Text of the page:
Ear fusion

Ear fusionMusic in the soul can be heard by the universe ~ Lao Tzu

I’ve been doing a lot of thinking about music today. Specifically, I’ve been wondering whether it’s true that music can transcend cultural boundaries. You can go ahead and blame YouTube for this — I’ve been watching music videos in languages I don’t understand for the past two hours, and I’ve probably got at least another hour in me before I get bored and move on to something else.

What got me started was this video featuring Emmanuel Uwechue. You’d be hard pressed to find a more incongruous pop star. Uwechue is a Nigerian living in China who sings Mandarin songs under the stage name 郝歌 (Hao Ge — sounds like “Good Song.”) Take a listen:

The thing that gets me about Hao Ge is that even though he’s singing in Mandarin, he doesn’t sound like he’s singing in Mandarin. There’s a disconnect between the words and the delivery — in his hands, this Mandopop love song has an R&B vibe that feels out of place. And I love it.

*  *  *

When we first moved to Singapore, Chef Boyardee and I often took the girls to Little India for dinner. They would be so engrossed in the Bollywood dance numbers on the TV in the corner, they’d barely remember to eat.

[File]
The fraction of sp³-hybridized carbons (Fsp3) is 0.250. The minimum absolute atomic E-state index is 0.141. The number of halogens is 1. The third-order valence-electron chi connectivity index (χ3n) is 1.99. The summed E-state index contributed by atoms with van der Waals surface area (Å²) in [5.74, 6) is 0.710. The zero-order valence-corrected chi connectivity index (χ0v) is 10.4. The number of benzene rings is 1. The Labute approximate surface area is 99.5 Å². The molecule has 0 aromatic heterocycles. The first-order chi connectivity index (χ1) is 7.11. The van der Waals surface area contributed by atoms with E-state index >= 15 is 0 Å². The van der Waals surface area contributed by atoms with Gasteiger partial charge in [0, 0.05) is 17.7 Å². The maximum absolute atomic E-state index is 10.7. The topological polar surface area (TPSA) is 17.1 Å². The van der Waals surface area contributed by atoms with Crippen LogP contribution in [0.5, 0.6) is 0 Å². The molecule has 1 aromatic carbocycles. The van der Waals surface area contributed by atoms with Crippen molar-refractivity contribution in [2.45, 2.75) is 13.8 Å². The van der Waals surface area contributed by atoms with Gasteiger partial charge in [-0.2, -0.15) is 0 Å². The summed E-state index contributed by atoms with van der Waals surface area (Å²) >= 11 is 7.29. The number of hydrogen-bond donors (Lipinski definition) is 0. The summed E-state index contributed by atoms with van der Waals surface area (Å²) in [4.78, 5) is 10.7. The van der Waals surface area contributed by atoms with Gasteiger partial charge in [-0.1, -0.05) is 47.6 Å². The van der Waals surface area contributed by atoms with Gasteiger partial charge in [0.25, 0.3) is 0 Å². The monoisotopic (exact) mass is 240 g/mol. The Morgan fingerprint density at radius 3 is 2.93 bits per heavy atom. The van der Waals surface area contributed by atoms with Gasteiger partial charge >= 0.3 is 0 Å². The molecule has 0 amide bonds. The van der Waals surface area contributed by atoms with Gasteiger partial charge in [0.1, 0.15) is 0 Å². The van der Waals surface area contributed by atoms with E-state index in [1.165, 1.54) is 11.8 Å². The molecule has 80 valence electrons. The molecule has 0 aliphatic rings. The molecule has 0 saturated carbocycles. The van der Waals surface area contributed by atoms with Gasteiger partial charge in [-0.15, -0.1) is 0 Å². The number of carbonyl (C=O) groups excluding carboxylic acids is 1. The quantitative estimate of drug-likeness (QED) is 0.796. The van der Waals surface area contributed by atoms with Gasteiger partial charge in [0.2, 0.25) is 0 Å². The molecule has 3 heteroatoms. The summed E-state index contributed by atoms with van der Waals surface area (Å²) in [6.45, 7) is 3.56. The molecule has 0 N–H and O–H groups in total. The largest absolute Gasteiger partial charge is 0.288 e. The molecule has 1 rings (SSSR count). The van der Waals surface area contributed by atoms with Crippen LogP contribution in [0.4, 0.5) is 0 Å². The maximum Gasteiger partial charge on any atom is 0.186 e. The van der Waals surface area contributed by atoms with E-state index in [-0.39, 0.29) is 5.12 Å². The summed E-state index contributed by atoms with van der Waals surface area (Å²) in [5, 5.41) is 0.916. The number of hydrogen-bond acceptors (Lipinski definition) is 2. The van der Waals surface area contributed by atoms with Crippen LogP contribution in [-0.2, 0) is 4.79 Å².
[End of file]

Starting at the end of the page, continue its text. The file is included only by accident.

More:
Once I noticed Younger Daughter bobbing her head to the music and wondered if she realized the lyrics weren’t English, or if she was too mesmerized by the acres of undulating flesh onscreen to even notice.

Me: What are they singing?

YD: I don’t know, but it sounds pretty.

Me: It sounds pretty, or it looks pretty?

YD (stuffing a piece of naan into her mouth): Yeah.

Now I like Aishwarya Rai and Emraan Hashmi as much as the next person, yet my iPod is utterly devoid of Hindi music. I like it in small doses, I just don’t want to listen to it all the time. I used to think this was because I don’t understand the words, but that can’t be it: I remember lustily belting out “99 Luftballons” in high school without worrying about my lack of German. A quick scroll through my iPod also turns up a few outliers in Spanish (“Manos al Aire”), and French (“Savoir Aimer,” “De Temps en Temps”), plus about a million Bob Marley tunes (I can only understand about ¾ of what he sings, but he’s one of my favourite artists.)

Like many aspects of culture, musical styles are internalized at a young age and become the norm.  Moving to another culture exposes us to a new set of norms, and it sometimes takes a while to move past the initial strangeness and learn to appreciate the beauty of an unfamiliar style. Would I love Bollywood music if I lived in India? Maybe. But I lived in Singapore for three years, and never developed a fondness for Chinese music. The exception was a folk song called康定情歌 (“Kang Ding Love Song”), which I even had as my ringtone for a while. But since Chinese singers prefer a more traditional delivery, which sounds harsh to my ears, my favourite version of this song is actually performed by a Swedish singer.

(You can forward to about the one-minute mark and skip all the introductions.)